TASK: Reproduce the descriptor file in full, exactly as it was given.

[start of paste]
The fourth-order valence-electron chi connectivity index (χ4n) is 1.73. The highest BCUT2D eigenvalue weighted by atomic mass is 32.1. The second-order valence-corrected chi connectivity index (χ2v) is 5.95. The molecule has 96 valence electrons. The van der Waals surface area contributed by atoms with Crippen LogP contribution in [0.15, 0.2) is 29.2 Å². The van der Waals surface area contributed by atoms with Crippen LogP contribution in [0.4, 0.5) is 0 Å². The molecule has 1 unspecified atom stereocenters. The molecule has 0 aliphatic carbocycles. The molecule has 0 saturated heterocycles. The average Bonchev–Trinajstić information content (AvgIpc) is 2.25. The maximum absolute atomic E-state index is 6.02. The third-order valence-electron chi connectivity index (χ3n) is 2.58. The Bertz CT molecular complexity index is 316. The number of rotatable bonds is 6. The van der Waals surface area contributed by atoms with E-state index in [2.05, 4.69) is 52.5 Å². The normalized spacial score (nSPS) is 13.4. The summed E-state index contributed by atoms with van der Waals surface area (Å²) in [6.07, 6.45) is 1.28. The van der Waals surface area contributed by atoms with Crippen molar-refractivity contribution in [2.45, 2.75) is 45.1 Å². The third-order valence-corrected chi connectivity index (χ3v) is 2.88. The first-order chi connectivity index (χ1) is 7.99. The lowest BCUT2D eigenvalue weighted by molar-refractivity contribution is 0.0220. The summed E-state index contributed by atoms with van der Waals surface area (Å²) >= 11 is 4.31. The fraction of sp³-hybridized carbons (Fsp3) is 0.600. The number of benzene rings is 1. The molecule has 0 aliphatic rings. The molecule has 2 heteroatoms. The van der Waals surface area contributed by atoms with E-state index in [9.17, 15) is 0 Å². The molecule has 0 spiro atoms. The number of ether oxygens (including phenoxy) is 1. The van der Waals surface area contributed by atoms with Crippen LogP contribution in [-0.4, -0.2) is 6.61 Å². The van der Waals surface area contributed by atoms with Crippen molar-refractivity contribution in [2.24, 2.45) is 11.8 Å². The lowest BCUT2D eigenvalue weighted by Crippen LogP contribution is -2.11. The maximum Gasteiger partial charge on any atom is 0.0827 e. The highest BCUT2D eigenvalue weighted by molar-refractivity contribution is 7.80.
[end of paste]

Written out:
The fourth-order valence-electron chi connectivity index (χ4n) is 1.73. The highest BCUT2D eigenvalue weighted by atomic mass is 32.1. The second-order valence-corrected chi connectivity index (χ2v) is 5.95. The molecule has 96 valence electrons. The van der Waals surface area contributed by atoms with Crippen LogP contribution in [0.15, 0.2) is 29.2 Å². The van der Waals surface area contributed by atoms with Crippen LogP contribution in [0.4, 0.5) is 0 Å². The molecule has 1 unspecified atom stereocenters. The molecule has 0 aliphatic carbocycles. The molecule has 0 saturated heterocycles. The average Bonchev–Trinajstić information content (AvgIpc) is 2.25. The maximum absolute atomic E-state index is 6.02. The third-order valence-electron chi connectivity index (χ3n) is 2.58. The Bertz CT molecular complexity index is 316. The number of rotatable bonds is 6. The van der Waals surface area contributed by atoms with E-state index in [2.05, 4.69) is 52.5 Å². The normalized spacial score (nSPS) is 13.4. The summed E-state index contributed by atoms with van der Waals surface area (Å²) in [6.07, 6.45) is 1.28. The van der Waals surface area contributed by atoms with Crippen molar-refractivity contribution in [2.45, 2.75) is 45.1 Å². The third-order valence-corrected chi connectivity index (χ3v) is 2.88. The first-order chi connectivity index (χ1) is 7.99. The lowest BCUT2D eigenvalue weighted by molar-refractivity contribution is 0.0220. The summed E-state index contributed by atoms with van der Waals surface area (Å²) >= 11 is 4.31. The fraction of sp³-hybridized carbons (Fsp3) is 0.600. The number of benzene rings is 1. The molecule has 0 aliphatic rings. The molecule has 2 heteroatoms. The van der Waals surface area contributed by atoms with E-state index in [9.17, 15) is 0 Å². The molecule has 0 spiro atoms. The number of ether oxygens (including phenoxy) is 1. The van der Waals surface area contributed by atoms with Crippen LogP contribution in [-0.4, -0.2) is 6.61 Å². The van der Waals surface area contributed by atoms with Crippen molar-refractivity contribution in [2.24, 2.45) is 11.8 Å². The lowest BCUT2D eigenvalue weighted by Crippen LogP contribution is -2.11. The maximum Gasteiger partial charge on any atom is 0.0827 e. The highest BCUT2D eigenvalue weighted by molar-refractivity contribution is 7.80.